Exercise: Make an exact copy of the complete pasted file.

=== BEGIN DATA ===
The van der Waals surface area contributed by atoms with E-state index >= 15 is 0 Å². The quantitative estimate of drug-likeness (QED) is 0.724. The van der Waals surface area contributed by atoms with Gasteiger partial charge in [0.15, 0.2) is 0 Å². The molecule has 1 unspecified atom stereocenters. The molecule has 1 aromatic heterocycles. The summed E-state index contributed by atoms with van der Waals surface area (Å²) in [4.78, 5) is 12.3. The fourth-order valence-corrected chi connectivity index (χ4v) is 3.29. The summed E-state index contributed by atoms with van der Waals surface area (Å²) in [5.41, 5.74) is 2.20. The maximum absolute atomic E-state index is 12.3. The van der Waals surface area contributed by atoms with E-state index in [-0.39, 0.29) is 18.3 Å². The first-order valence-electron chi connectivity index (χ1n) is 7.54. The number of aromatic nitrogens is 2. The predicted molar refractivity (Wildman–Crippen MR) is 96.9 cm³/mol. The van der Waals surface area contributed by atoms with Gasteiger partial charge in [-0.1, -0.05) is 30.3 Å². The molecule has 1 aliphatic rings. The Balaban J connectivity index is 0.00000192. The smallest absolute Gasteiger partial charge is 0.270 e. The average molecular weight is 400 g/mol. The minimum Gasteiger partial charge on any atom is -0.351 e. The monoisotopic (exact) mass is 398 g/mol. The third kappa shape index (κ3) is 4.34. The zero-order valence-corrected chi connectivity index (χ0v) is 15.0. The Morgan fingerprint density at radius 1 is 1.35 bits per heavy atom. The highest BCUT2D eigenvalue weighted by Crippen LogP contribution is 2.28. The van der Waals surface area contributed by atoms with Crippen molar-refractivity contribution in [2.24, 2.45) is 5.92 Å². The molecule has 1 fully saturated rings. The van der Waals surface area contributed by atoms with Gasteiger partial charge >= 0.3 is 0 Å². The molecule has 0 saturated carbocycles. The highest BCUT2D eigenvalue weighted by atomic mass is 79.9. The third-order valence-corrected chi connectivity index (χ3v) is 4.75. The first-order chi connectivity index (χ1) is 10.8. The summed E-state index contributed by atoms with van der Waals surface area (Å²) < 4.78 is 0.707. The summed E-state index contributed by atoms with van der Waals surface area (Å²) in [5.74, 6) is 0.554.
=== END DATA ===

The van der Waals surface area contributed by atoms with E-state index >= 15 is 0 Å². The quantitative estimate of drug-likeness (QED) is 0.724. The van der Waals surface area contributed by atoms with Gasteiger partial charge in [0.15, 0.2) is 0 Å². The molecule has 1 unspecified atom stereocenters. The molecule has 1 aromatic heterocycles. The summed E-state index contributed by atoms with van der Waals surface area (Å²) in [4.78, 5) is 12.3. The fourth-order valence-corrected chi connectivity index (χ4v) is 3.29. The summed E-state index contributed by atoms with van der Waals surface area (Å²) in [5.41, 5.74) is 2.20. The maximum absolute atomic E-state index is 12.3. The van der Waals surface area contributed by atoms with E-state index in [-0.39, 0.29) is 18.3 Å². The first-order valence-electron chi connectivity index (χ1n) is 7.54. The number of aromatic nitrogens is 2. The predicted molar refractivity (Wildman–Crippen MR) is 96.9 cm³/mol. The van der Waals surface area contributed by atoms with Gasteiger partial charge in [-0.1, -0.05) is 30.3 Å². The molecule has 1 aliphatic rings. The Balaban J connectivity index is 0.00000192. The smallest absolute Gasteiger partial charge is 0.270 e. The average molecular weight is 400 g/mol. The minimum Gasteiger partial charge on any atom is -0.351 e. The monoisotopic (exact) mass is 398 g/mol. The third kappa shape index (κ3) is 4.34. The zero-order valence-corrected chi connectivity index (χ0v) is 15.0. The Morgan fingerprint density at radius 1 is 1.35 bits per heavy atom. The highest BCUT2D eigenvalue weighted by Crippen LogP contribution is 2.28. The van der Waals surface area contributed by atoms with Crippen molar-refractivity contribution in [2.24, 2.45) is 5.92 Å². The molecule has 1 fully saturated rings. The van der Waals surface area contributed by atoms with Gasteiger partial charge >= 0.3 is 0 Å². The molecule has 0 saturated carbocycles. The highest BCUT2D eigenvalue weighted by atomic mass is 79.9. The third-order valence-corrected chi connectivity index (χ3v) is 4.75. The first-order chi connectivity index (χ1) is 10.8. The summed E-state index contributed by atoms with van der Waals surface area (Å²) < 4.78 is 0.707. The summed E-state index contributed by atoms with van der Waals surface area (Å²) in [5.74, 6) is 0.554.